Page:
Shakeout Shifts Solar's Center From Europe To China
Reeling from a stormy 2009, the solar market will soon see lopsided supply and demand rush back into parity, according to a new report from Lux Research. Strong demand growth in Asia and the U.S. will push the market to 9.3 GW for $39 billion in 2010, while continued price reductions will open new markets and drive solar to a 26.4 GW market in 2015 for $77 billion in revenue. Meanwhile, China -- to date a large manufacturer of solar modules and materials, but not yet a large buyer of them -- will swing into action and become the world's largest market for solar in 2015. The report underscores, however, that the renewed balance between supply and demand will arrive only after a wave of company failures and lower utilization rates.
Titled "Solar's Shakeout: Europe Loses Leadership as China Rises," the report analyzes economic competitiveness and other drivers for the industry's six major technologies: crystalline silicon (x-Si), cadmium telluride (CdTe), thin film silicon (TF-Si), copper indium gallium diselenide (CIGS), high concentrating photovoltaics (HCPV), and solar thermal -- also known as concentrating solar power (CSP).
"We found that solar's short-term pain will enable it to exceed growth expectations over the very long-term," said Ted Sullivan, a senior analyst for Lux Research, and the report's lead author. "The volume of solar installations will grow at a 23% annual rate from 2010 to 2015, but revenue will grow by just 14%, as prices fall due to remaining over-capacity. While current subsidies in China and elsewhere will help soak up some of that capacity, there will be widespread company failures throughout the value chain first."
The report updates earlier market size and demand forecasts, extends Lux Research's outlook through 2015, and adds three new geographies -- Czech Republic, New Jersey, and Ontario -- due to their high levels of subsidies and rapidly developing markets. It compares Lux's demand model for each geography against the expectations of installers and project developers, and against projections for supply-side capacity and production. Among its key findings:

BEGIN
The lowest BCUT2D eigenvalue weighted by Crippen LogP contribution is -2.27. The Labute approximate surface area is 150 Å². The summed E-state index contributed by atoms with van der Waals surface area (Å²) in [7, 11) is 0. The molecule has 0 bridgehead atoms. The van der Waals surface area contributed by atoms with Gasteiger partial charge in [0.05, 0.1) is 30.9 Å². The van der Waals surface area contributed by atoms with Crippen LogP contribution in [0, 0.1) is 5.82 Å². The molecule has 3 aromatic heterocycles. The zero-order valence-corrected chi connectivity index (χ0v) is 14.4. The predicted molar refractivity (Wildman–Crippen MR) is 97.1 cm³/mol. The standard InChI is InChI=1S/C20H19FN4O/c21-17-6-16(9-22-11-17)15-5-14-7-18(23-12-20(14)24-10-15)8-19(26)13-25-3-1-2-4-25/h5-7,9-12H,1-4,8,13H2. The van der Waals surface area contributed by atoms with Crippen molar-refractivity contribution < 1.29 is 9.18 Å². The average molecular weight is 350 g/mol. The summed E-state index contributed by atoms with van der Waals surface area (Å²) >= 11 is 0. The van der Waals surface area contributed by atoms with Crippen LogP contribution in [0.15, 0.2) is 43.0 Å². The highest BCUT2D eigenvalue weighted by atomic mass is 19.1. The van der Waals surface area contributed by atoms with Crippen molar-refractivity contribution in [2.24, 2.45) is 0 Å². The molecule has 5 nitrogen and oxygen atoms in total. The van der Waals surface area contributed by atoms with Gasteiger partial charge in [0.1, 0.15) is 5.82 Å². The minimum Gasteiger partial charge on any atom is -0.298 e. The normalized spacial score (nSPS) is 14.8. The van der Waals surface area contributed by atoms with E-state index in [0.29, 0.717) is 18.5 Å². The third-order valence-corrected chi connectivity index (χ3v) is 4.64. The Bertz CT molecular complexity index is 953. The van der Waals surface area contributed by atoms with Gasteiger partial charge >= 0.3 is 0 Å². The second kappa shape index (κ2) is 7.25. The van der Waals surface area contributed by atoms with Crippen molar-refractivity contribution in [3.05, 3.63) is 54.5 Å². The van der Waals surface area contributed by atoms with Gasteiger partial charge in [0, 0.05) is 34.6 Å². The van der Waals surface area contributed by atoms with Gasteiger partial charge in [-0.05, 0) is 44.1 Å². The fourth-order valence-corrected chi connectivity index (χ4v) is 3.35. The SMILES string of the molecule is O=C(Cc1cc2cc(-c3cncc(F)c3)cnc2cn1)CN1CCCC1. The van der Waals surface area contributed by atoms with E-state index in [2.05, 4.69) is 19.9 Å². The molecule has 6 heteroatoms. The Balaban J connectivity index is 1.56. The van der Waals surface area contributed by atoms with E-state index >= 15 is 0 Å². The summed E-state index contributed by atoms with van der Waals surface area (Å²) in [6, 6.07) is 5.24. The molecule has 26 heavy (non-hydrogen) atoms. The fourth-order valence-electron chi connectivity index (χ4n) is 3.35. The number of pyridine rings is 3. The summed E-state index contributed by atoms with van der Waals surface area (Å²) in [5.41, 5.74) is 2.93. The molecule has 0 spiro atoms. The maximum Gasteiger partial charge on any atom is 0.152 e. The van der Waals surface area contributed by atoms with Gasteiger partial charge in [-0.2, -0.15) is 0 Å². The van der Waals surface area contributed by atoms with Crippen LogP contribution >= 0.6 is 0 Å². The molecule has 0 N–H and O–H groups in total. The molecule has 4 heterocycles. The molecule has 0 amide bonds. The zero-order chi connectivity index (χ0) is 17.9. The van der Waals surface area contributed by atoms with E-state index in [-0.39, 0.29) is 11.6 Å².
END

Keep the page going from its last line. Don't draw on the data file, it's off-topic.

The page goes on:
* Capacity remains well above demand -- signaling violent changes ahead. Expect the supply and demand curves to move abruptly together over the next few years due to company failures - either through firms folding outright, or becoming "zombies" that still exist on paper but produce little or no product. Demand will also increase in producing regions such as China, prompted by government subsidies and other factors.
* Low-cost x-Si technologies dominate, but thin-film and CSP nibble at the margins. As financing begins to return to solar in 2010, crystalline silicon players will continue to use low price as a weapon against new technologies that don't share its "bankability" or scale. Even so, new technologies such as CSP, CIGS, and even HCPV technologies will gain at the margins. The future of thin film silicon remains more questionable.
* Solar adoption will be a multi-decade story. While it won't meet outsized expectations in the near-term, solar will wildly beat them long-term -- albeit often in unexpected ways. At its core, solar is an energy and construction industry, not a consumer-oriented one like semiconductors or IT. As a result, its adoption cycle is determined by replacement cycles for residential and commercial roofs -- typically 15 years to 20 years -- and for natural gas power plants, up to 30 years.
"The continuing glut threatens low-quality and high-cost players alike," said Sullivan. "The decline of firms selling low-quality systems is intuitive, but over-capacity also threatens developed players like Evergreen Solar and Uni-Solar -- which have incredibly innovative technologies, but high operating costs and insufficient scale."
"Solar's Shakeout: Europe Loses Leadership as China Rises," is part of the Lux Solar Intelligence service. Clients subscribing to this service receive ongoing research on market and technology trends, continuous technology scouting reports and proprietary data points in the weekly Lux Research Solar Journal, and on-demand inquiry with Lux Research analysts.